Bach (Gounod) Ave Maria

January 5, 2021, 7:08 PM · Hi all, just hoping for some thoughts and/or advice on how to play the first three measures of this beautiful piece. The sheet music I am working with has a single slur for all three measures. I have researched the tempo and the range seems to be 72 - 82 bpm. I would love to play this on the slower side, but I am struggling to produce a nice tone with a sufficiently slow bow.

Any words of wisdom on how to handle this slow bowing?

Replies (8)

Edited: January 6, 2021, 7:16 AM · Break up the long slur. :-)

Editing after Adrian’s post below: are you possibly working from a piano part instead of an arrangement specifically for violin? Because in that case the “bowing” marking is likely intended to indicate legato only. You can’t equate piano markings with slurs.

Even if it is a violin arrangement, change bow wherever you need to in order to make the phrase.

January 6, 2021, 2:30 AM · The same slur arc is used by composers and arrangers to indicate smooth playing, (and to join two identical notes,) and by violinists to indicate bowings.
January 6, 2021, 8:16 AM · Breaking up the slur makes sense. I viewed a few YouTube videos and everyone played the whole notes separately.
Edited: January 6, 2021, 9:09 PM · The YouTube with Hadelich is a good one because he takes the first repeat down an octave which is a nice trick that is common with slow salon pieces (check out Rachmaninoff Vocalise for a good example). The YouTube of the Ave Maria with Anne Akiko Meyers is one that I also like very much -- her tempo is just a little faster than Hadelich's. Hadelich has a thoughtful innovation with the G harmonics at the end also -- at least I have never heard that done before.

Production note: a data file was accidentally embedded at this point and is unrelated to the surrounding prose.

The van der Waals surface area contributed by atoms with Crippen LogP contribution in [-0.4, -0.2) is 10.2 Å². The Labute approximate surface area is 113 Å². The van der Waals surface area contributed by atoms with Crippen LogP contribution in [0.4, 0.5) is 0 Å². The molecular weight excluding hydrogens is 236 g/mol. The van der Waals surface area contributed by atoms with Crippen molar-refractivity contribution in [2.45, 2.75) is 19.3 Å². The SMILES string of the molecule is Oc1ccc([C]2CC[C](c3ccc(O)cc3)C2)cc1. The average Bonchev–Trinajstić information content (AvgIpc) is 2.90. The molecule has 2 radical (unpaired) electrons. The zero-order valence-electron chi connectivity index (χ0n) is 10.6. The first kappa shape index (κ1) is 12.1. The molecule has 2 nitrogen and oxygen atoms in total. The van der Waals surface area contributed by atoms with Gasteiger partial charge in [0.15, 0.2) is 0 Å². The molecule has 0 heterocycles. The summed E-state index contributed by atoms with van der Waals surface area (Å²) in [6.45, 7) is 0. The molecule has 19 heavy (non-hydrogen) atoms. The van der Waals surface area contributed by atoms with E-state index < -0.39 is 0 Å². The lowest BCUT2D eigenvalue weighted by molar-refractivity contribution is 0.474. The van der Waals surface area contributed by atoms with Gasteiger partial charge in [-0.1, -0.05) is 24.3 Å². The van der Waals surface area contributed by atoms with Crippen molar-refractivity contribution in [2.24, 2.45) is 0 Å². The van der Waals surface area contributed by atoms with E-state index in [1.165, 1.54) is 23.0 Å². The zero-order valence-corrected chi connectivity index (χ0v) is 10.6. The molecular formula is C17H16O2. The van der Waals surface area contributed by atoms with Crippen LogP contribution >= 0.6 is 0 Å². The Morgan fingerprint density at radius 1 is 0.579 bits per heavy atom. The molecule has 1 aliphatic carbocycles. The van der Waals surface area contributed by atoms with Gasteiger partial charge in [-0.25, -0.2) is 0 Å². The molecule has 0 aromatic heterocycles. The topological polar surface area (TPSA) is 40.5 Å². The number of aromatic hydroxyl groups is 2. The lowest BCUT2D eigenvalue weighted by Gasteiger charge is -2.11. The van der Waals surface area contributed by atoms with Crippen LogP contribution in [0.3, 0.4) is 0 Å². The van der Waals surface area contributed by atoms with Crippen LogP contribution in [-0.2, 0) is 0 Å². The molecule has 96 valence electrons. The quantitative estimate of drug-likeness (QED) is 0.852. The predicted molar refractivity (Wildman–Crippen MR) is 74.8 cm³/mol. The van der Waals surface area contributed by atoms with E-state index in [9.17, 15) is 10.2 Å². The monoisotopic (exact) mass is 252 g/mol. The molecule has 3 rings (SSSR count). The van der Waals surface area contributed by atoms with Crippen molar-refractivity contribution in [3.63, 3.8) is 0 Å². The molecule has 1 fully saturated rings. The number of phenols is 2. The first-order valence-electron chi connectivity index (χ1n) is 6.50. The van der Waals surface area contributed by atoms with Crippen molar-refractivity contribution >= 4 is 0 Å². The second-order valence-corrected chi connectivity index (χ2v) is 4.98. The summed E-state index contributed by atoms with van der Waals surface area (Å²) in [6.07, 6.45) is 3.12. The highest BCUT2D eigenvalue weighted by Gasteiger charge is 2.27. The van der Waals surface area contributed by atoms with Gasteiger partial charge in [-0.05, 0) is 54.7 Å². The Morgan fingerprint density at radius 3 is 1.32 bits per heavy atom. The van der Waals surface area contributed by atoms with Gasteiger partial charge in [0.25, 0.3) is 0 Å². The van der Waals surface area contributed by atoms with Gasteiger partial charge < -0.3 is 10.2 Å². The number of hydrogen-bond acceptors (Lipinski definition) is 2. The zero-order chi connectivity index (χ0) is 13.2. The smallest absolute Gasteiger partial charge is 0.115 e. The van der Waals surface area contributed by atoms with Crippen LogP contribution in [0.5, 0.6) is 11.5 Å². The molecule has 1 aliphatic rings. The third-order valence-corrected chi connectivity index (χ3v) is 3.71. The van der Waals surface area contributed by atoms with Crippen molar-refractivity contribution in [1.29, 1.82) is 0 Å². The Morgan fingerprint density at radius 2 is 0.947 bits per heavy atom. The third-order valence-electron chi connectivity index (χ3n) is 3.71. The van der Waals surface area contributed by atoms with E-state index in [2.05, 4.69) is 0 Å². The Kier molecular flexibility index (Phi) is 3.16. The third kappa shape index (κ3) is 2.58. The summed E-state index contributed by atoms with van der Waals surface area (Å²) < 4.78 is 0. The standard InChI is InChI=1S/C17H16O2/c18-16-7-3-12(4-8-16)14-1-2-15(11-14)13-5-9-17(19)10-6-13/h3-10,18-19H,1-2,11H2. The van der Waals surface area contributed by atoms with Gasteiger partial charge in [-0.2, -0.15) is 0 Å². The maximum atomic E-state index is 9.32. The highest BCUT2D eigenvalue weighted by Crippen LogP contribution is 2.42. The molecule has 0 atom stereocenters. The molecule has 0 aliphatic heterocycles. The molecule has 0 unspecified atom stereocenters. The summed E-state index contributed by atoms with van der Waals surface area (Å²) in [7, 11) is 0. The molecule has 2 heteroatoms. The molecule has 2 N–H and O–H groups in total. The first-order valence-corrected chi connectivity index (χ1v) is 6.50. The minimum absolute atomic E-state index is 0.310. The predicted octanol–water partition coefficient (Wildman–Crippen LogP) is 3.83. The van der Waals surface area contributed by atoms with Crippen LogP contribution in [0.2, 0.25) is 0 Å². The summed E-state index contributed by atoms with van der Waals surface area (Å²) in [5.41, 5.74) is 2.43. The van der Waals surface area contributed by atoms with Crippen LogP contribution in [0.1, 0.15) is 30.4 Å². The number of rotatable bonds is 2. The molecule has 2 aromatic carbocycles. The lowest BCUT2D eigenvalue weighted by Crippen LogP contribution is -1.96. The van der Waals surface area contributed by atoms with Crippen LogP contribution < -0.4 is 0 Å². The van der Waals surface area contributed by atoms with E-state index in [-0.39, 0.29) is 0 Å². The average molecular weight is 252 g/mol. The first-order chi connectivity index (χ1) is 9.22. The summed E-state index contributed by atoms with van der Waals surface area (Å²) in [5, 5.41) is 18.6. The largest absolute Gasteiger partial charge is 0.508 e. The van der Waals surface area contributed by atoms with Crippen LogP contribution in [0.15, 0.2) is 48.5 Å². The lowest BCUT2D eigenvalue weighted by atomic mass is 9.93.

It's also instructive to see what violists and cellists have done with this piece.

Everyone finds it harder to maintain a rich, even tone and vibrato when the tempo is slower and the notes are longer. You really need to apply the basic principles of tone production here. There are no tricks or short cuts. You have to experiment with sound point, bow speed, and downward pressure to get the tone you want for the given dynamics and the note value and the bow distribution that will work for you. It's also harder to find the phrasing nuances that will hold your audience's interest when it's slower. That's why you do pieces like this -- to work on those aspects of your playing. You have to enjoy the process as well as the product. Watch Hadelich and see when his bow is close to the bridge and when it's not. Your violin, bow, and technique are not what he has, but the general trend should be much the same.

January 7, 2021, 5:26 PM · Paul, his is one video I didn’t watch, but I will. Thanks for your reply.
January 7, 2021, 5:58 PM · Yes, playing it in two different octaves makes the most sense. Otherwise, it is monotonous. For a really different take, try the Yo-Yo Ma/Bobby McFerrin duo. Not what you might expect. https://www.youtube.com/watch?v=OxFvfOYINvU
January 7, 2021, 5:58 PM · Yes, playing it in two different octaves makes the most sense. Otherwise, it is monotonous. For a really different take, try the Yo-Yo Ma/Bobby McFerrin duo. Not what you might expect. https://www.youtube.com/watch?v=OxFvfOYINvU
Edited: January 7, 2021, 6:16 PM · Yes, playing it in two different octaves makes the most sense. Otherwise, it is monotonous on the violin. For a really different take, try the Yo-Yo Ma/Bobby McFerrin duo. Not what you might expect. https://www.youtube.com/watch?v=OxFvfOYINvU

https://www.youtube.com/watch?v=eVLE91tEUqU


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